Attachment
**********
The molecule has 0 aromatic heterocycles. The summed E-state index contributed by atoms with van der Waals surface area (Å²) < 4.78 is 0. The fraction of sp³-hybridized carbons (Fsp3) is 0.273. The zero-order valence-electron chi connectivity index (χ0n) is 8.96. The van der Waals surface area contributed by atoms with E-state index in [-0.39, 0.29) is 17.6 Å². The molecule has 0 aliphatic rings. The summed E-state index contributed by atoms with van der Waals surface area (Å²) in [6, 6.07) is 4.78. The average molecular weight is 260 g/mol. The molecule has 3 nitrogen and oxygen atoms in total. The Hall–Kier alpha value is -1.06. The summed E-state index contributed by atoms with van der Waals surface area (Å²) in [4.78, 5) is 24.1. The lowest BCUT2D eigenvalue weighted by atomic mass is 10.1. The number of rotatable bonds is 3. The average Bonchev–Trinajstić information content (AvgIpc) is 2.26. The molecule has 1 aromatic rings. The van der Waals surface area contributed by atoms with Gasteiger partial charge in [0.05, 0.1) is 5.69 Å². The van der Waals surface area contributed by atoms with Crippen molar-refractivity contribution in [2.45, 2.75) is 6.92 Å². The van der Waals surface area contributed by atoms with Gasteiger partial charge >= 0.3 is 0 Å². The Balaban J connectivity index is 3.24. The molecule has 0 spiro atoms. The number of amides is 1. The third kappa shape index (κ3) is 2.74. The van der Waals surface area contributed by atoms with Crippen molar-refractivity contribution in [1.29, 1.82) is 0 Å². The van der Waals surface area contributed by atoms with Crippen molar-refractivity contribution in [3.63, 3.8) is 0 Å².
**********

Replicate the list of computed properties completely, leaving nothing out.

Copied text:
The molecule has 0 aromatic heterocycles. The summed E-state index contributed by atoms with van der Waals surface area (Å²) < 4.78 is 0. The fraction of sp³-hybridized carbons (Fsp3) is 0.273. The zero-order valence-electron chi connectivity index (χ0n) is 8.96. The van der Waals surface area contributed by atoms with E-state index in [-0.39, 0.29) is 17.6 Å². The molecule has 0 aliphatic rings. The summed E-state index contributed by atoms with van der Waals surface area (Å²) in [6, 6.07) is 4.78. The average molecular weight is 260 g/mol. The molecule has 3 nitrogen and oxygen atoms in total. The Hall–Kier alpha value is -1.06. The summed E-state index contributed by atoms with van der Waals surface area (Å²) in [4.78, 5) is 24.1. The lowest BCUT2D eigenvalue weighted by atomic mass is 10.1. The number of rotatable bonds is 3. The average Bonchev–Trinajstić information content (AvgIpc) is 2.26. The molecule has 1 aromatic rings. The van der Waals surface area contributed by atoms with Gasteiger partial charge in [0.05, 0.1) is 5.69 Å². The van der Waals surface area contributed by atoms with Crippen molar-refractivity contribution in [2.45, 2.75) is 6.92 Å². The van der Waals surface area contributed by atoms with Gasteiger partial charge >= 0.3 is 0 Å². The Balaban J connectivity index is 3.24. The molecule has 0 spiro atoms. The number of amides is 1. The third kappa shape index (κ3) is 2.74. The van der Waals surface area contributed by atoms with Crippen molar-refractivity contribution in [1.29, 1.82) is 0 Å². The van der Waals surface area contributed by atoms with Crippen molar-refractivity contribution in [3.63, 3.8) is 0 Å².